City crews, when plowing or blading roads, try their best to ensure that windrows do not encroach on sidewalks. In some cases when there is a lot of snow, some may spill onto sidewalks. Roadway Maintenance is provided some leeway by Bylaw Enforcement in this regard (0.5 metres); however, if the spillover impacts use of the sidewalk itself, crews are required to bring in equipment to clear it away.
If the problem is communicated to the City through 311, the call will be dispatched directly to the District responsible and crews sent out within 1-2 days.
The City will be clearing windrows where required from:
- Arterial and collector roads
- Bus routes
- Senior centres
- Cul-de-sacs when excessive snow volumes make it necessary
On roads designated with the Seasonal Parking ban, smaller equipment will be working with the graders to open up driveway entrances but there may be delays.
In the neighbourhoods, windrows will not be removed but plows will minimize the height of windrows at driveway entrances. As these windrows can restrict on-street parking, residents are encouraged to park their vehicles on their driveways, parking pads or garages.
After a snowfall, designated bike lanes on roads will be cleared at the same time as the adjacent road. Shared-use trails will be cleared within 48 hours after a snowfall ends.
The City has to meet the same commitments as residents in terms of clearing city-owned sidewalks and multi-use trails.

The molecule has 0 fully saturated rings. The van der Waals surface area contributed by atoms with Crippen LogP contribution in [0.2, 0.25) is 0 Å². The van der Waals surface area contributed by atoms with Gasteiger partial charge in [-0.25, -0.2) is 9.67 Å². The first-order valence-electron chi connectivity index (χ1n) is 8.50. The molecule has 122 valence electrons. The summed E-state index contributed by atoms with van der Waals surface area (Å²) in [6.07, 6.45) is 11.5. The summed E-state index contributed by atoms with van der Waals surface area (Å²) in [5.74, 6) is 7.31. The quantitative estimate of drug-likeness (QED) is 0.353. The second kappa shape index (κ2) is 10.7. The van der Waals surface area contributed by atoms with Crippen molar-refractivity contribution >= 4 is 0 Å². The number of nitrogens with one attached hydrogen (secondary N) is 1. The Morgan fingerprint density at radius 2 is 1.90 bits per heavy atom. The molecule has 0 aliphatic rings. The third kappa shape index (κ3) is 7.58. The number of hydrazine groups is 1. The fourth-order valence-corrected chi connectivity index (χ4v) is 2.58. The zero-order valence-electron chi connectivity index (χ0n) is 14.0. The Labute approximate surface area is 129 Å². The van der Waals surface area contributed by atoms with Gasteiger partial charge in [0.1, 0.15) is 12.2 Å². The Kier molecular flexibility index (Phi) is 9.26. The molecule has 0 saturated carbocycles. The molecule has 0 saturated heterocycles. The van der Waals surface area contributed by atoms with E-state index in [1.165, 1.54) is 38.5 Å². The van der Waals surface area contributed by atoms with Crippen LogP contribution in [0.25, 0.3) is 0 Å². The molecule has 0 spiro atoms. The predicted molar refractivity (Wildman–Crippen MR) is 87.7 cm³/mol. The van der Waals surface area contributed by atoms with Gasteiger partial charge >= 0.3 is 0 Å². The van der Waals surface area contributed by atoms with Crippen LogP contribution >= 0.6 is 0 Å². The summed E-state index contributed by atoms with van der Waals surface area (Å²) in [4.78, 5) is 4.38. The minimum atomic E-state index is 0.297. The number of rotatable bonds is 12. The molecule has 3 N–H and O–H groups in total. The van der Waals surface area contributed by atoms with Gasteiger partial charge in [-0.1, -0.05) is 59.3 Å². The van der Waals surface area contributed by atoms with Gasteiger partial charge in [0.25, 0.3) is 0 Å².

Frequently, residents or their contractors deposit snow and ice from their property onto the road or sidewalk, not realizing that this action violates municipal bylaws. This practice contributes to unsafe driving and walking conditions, increases the cost of providing winter road maintenance and can lead to blocked storm drains. If you do not have room for snow on your property, you can haul it to one of four approved snow storage facilities in Edmonton free of charge.
Contact your community league directly and request the sandbox service. The community league can then contact the City to get a sandbox. It’s the league’s responsibility to keep the sandbox full.
Alternatively, individuals can pick up free sand from each of the City’s roadway maintenance yards.
We all have a role to play to help keep our winter roads safe and serviceable.
- Clear your sidewalk within 48 hours after the end of a snowfall
- Work with your neighbours to keep sidewalks clear
- Move your cars off the street during parking bans and residential blading
- Keep your waste collection areas free of snow and ice